Environment

Four easy ways you can boost biodiversity - with or without a garden

Garden or no garden, there are plenty of ways you can help biodiversity this Earth Day, from planting wildflowers to recording wildlife.

Wildflowers in a field

Planting is one way you can boost biodiversity. (Image: Pixabay)

The UK has “led the world” in destroying the natural environment. That was the conclusion of researchers at the Natural History Museum in 2020, who found that biodiversity losses in Britain were accelerating at an alarming speed. 

All is not lost, however. We can all help to turn the tide of biodiversity loss even if we don’t have access to private green space of our own.

To mark Earth Day 2022, here are three simple actions you can take to boost wildlife wherever you are, and help patch up decades of damage. 

Let it grow wild 

If you’re lucky enough to have your own garden, one of the most powerful actions you can take to boost biodiversity is also the laziest: don’t bother mowing your lawn. 

By letting grass – or patches of grass – grow wild, you’ll encourage more pollinators into your garden, helping them do the vital job of pollinating flowers and, ultimately, supporting our food system.

You should also be careful not to disturb insect nests and should think carefully before using pesticides, which can be damaging to wildlife. 

Even if you don’t have green space at home, planting wildflowers in a window box can be enough to help out pollinators in the area. 

If you don’t have a garden, you could also consider getting in touch with your local council to ask whether they’ve considered letting grass verges grow wild or planting wildflowers on them.

Many councils are already doing this, and with Earth Day happening ahead of “No Mow May”, now would be a great time to push the cause. 

Build an animal hotel 

Putting a bird house in an outdoor space or building an “insect hotel” is another great way to support wildlife, whether this is in your own garden or at a community allotment or garden. 

Building an “insect hotel” can be as easy as simply leaving piles of rocks, twigs and rotting wood in your garden. This creates shelter for key insects such as beetles and spiders.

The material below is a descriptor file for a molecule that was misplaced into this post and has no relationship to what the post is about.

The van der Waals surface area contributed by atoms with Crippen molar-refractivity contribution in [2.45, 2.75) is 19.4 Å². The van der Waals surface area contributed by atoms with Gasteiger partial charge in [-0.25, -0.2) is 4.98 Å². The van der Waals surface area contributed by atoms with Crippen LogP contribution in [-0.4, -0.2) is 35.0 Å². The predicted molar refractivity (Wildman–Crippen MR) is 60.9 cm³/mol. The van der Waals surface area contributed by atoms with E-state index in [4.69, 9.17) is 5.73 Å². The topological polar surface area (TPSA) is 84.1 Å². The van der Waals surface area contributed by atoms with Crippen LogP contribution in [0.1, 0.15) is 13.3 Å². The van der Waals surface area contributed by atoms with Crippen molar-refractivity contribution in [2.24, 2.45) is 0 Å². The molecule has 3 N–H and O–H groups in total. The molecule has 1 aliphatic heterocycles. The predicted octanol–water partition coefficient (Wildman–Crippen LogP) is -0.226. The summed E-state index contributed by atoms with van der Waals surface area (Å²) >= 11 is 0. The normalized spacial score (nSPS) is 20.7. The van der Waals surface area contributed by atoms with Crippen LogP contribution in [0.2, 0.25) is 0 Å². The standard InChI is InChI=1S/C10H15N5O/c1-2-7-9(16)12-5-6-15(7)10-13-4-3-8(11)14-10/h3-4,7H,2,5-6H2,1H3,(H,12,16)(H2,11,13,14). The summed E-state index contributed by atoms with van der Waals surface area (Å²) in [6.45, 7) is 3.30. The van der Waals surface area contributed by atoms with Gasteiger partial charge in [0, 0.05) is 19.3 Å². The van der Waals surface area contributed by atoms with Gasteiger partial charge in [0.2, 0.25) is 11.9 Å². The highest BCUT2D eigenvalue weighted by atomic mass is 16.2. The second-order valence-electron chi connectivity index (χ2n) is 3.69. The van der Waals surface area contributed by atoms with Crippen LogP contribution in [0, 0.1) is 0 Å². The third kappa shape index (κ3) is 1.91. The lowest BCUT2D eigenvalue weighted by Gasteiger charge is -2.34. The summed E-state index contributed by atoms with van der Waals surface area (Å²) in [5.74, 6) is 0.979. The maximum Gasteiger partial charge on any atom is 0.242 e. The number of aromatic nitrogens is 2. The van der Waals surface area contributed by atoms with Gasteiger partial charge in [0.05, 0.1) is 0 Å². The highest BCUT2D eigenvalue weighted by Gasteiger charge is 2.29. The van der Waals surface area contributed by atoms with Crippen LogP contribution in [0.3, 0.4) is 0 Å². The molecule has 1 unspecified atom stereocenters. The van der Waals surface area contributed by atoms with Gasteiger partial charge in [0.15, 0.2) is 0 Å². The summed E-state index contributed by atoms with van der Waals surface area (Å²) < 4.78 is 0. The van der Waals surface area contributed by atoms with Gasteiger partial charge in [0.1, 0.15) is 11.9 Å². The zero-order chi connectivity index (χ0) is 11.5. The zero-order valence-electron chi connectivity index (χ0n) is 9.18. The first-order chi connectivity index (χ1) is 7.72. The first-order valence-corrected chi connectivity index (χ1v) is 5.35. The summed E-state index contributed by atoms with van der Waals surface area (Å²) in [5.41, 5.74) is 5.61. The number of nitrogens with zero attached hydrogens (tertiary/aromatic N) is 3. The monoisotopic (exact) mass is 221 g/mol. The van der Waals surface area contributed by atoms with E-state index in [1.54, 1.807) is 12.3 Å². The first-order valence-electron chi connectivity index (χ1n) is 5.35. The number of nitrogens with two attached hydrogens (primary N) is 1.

You could also consider building a hedgehog hotel to support local hedgehog populations. The Wildlife Trust and other charities have comprehensive guides online outlining how to do this. 

Make space for nature 

One big challenge faced by wildlife is a lack of space and connectedness between patches of land, with roads and urban developments getting in the way. 

At home, you can help make space for nature by avoiding paving, decking or tarmacing over existing green space, and letting real grass grow rather than using plastic astroturf.

Leaving gaps in the bottom of your fence, and encouraging neighbours to do the same, will also allow small mammals like hedgehogs to travel safely between gardens. 

Help record wildlife 

Conservation charities rely heavily on volunteers to record animals, plants, insects and fungi to keep track of what’s out there – and what we’re losing.

You don’t have to be an expert to get involved – simply download the irecord app onto your phone and snap a picture if you spot something of note while you’re out and about.

Once you’ve submitted the record, somebody will verify it, and it will be added to a database of thousands of other records to help experts keep our natural world protected.

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